Doctor insights on:
Can Antibiotics Help With Gallbladder Disease
The gallbladder is a sac-like structure located under the right lobe of the liver. It is attached to the common bile duct via the cystic duct. The gallbladder can store bile when the bile is not needed, and can squeeze bile into the bile duct and intestine for digestion when a person eats larger ...Read more
Ultrasound: A gallbladder attack is characterized by right- or middle upper abdominal pain (severe, pressure-like, noncramping, nonburning) that typically lasts for an hour. Associated symptoms include nausea+/-vomiting+/-chills. The pain often radiates around into the back and/or shoulder. Attacks are often precipitated by fatty or fried food. If you have these symptoms, an ultrasound will confirm the dx. ...Read more
Avoid fats, or OR: Fatty foods often trigger the gallbladder to contract and makes the symptoms worse. 95% of patients who are actively having gallbladder pain will continue to have problems until the gallbladder is removed. So, you might consider or. ...Read more
Classic symptoms: Are epigastric and right upper quadrant abdominal pain, starting two or three hours after a heavy or fatty meal, with radiation to right shoulder blade, lasting six to eight hours, in a forty year old plump woman with multiple births. But hardly anyone has all, or even any, of the the classic symptoms. ...Read more
Yes if there's pain.: Pain after eating, anywhere in the upper abdomen, especially with fatty foods, may be cholecystitis. This is true if stones are present, called "cholelithiasis with cholecystitis." sometimes when the gall bladder ultrasound is "normal", i.e. There are no stones, the gall bladder doesn't empty properly (seen on cck hida). This can also be true with sludge. In all cases, surgery relieves the pain. ...Read more
Gallbladder diseases: = various inflammatory, functional, metabolic, and neoplastic pathologic entities that can affect the gallbladder. ...Read more
No: GB disease can affect anyone, even people with a normal weight. The classic risk factors for gallbladder are related to being overweight however, as well as being female, fertile, and in your forties. I have seen patients from 16 to 90 with galbladder issues and with all body types and both genders. ...Read more
Indirectly: Gallstones may sometimes exit the gallbladder (gb) and get stuck within the bile ducts that connect the liver to the intestine. This may block the liver, leading to jaundice and infections (cholangitis). Furthermore, the gb is attached to the undersurface of the liver; if the gb is inflamed, the liver can secondarily become inflamed, transiently affecting liver function. ...Read more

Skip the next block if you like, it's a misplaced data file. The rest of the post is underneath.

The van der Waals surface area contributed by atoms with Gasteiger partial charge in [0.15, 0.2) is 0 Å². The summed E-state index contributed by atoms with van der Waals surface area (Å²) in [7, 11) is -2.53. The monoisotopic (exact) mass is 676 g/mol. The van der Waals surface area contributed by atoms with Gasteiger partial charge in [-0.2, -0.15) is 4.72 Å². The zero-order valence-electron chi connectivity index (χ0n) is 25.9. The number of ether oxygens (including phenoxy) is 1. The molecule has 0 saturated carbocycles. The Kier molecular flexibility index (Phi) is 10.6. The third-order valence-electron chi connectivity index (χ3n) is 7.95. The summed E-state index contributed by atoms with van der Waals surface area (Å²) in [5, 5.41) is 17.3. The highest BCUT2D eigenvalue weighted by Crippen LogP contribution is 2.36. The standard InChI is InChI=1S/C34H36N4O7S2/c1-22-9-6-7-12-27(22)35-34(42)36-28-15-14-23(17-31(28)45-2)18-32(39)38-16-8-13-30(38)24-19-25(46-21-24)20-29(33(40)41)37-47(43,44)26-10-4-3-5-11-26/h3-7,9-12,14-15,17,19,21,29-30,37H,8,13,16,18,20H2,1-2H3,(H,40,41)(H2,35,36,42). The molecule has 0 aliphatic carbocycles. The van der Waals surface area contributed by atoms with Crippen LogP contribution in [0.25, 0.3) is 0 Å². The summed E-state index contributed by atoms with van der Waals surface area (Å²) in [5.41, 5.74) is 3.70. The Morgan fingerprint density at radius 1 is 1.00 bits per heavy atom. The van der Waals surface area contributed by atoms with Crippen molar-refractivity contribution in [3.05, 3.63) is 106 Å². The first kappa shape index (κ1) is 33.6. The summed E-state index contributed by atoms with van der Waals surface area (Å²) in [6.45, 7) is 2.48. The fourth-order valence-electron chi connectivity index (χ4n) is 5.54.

Yes: Liver function tests include ast, alt, alkaline phosphotase (alkp), and bilirubin.Acute inflammation of the gallbladder can secondarily inflame the liver, typically causing a elevation of ast and alt. A stone in the common bile duct (cbd) may block the liver and lead to abnormalities of all these labs. If a stone is in the cbd, endoscopic removal (ERCP) is usually necessary, in addition to chole-x. ...Read more
No: It is extremely unlikely for splenic enlargement to be related to gallbladder disease. In very rare events, such as long term bile duct obstruction from gallbladder disease, it could happen. Bile duct obstruction could cause liver damage which could cause portal hypertension which would cause splenic enlargement. Once again, this would be extremely rare. ...Read more
NO: Diagnosis based on symptoms and u/sGet a more detailed answer ›
Usually surgery: If you are an acceptable candidate for operation under general anesthesia. Oral dissolution of gallstones are generally unsuccessful and have side effects, so it is reserved for those who have unacceptably high surgical risks. Consult with a surgeon. ...Read more
Yes: A gallbladder attack is characterized by right- or middle upper abdominal pain (severe, pressure-like, noncramping, nonburning) that typically lasts for an hour or two. Associated symptoms include nausea+/-vomiting+/-chills. The pain often radiates around into the back and/or shoulder. Attacks are often precipitated by fatty or fried food intake, although middle-of-the-night attacks are common. ...Read more
Yes but not likely: Routine gallstones are very uncommon. Typically stones in kids are related to hemolytic diseases such as sickle cell. There are case reports of parasites. Mostly biliary disease is secondary to abnormal development such as atresia, choledochal cysts, pancreatic anomalies. Again these are uncommon. ...Read more
Bad gallbladder: Fever, vomiting, pain in upper belly, usually right sided, bloating, belching, worse after eating fatty (or other) foods, getting worse over time, several weeks to months, and family history are all symptoms of a bad gallbladder. Hydrate, avoid fatty foods while waiting for your doc visit, diagnostic testing, and/or surgery date. Take a friend with you to appointments. There is treatment. ...Read more
Yes: The usual test for gallbladder problems is an ultrasound. That will show the stones and thickening of the gallbladder wall with a severe attack. Milder attacks might not have thickening but another test called a hida scan will show if the gallbladder is working properly. ...Read more
Please tell me, could leaving your gallbladder (that has gallbladder disease) effect other organs?
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